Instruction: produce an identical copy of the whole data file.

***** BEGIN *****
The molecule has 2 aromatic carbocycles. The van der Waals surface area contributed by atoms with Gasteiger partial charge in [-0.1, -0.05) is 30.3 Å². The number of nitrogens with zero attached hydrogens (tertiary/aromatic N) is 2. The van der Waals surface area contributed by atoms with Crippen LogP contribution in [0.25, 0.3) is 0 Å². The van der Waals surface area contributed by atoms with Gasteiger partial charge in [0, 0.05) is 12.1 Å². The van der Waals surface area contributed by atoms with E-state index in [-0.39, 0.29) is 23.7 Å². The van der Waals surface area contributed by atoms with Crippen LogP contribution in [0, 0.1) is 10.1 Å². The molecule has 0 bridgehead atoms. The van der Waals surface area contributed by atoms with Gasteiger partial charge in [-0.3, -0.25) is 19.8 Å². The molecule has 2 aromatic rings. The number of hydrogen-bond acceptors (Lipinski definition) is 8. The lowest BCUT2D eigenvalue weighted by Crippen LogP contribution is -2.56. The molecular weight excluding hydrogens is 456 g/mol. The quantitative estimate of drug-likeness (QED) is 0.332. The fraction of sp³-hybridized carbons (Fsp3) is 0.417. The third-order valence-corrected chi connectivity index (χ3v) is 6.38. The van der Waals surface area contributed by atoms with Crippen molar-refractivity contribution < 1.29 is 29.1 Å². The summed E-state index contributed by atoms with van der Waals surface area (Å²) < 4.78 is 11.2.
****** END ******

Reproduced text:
The molecule has 2 aromatic carbocycles. The van der Waals surface area contributed by atoms with Gasteiger partial charge in [-0.1, -0.05) is 30.3 Å². The number of nitrogens with zero attached hydrogens (tertiary/aromatic N) is 2. The van der Waals surface area contributed by atoms with Crippen LogP contribution in [0.25, 0.3) is 0 Å². The van der Waals surface area contributed by atoms with Gasteiger partial charge in [0, 0.05) is 12.1 Å². The van der Waals surface area contributed by atoms with E-state index in [-0.39, 0.29) is 23.7 Å². The van der Waals surface area contributed by atoms with Crippen LogP contribution in [0, 0.1) is 10.1 Å². The molecule has 0 bridgehead atoms. The van der Waals surface area contributed by atoms with Gasteiger partial charge in [-0.3, -0.25) is 19.8 Å². The molecule has 2 aromatic rings. The number of hydrogen-bond acceptors (Lipinski definition) is 8. The lowest BCUT2D eigenvalue weighted by Crippen LogP contribution is -2.56. The molecular weight excluding hydrogens is 456 g/mol. The quantitative estimate of drug-likeness (QED) is 0.332. The fraction of sp³-hybridized carbons (Fsp3) is 0.417. The third-order valence-corrected chi connectivity index (χ3v) is 6.38. The van der Waals surface area contributed by atoms with Crippen molar-refractivity contribution < 1.29 is 29.1 Å². The summed E-state index contributed by atoms with van der Waals surface area (Å²) < 4.78 is 11.2.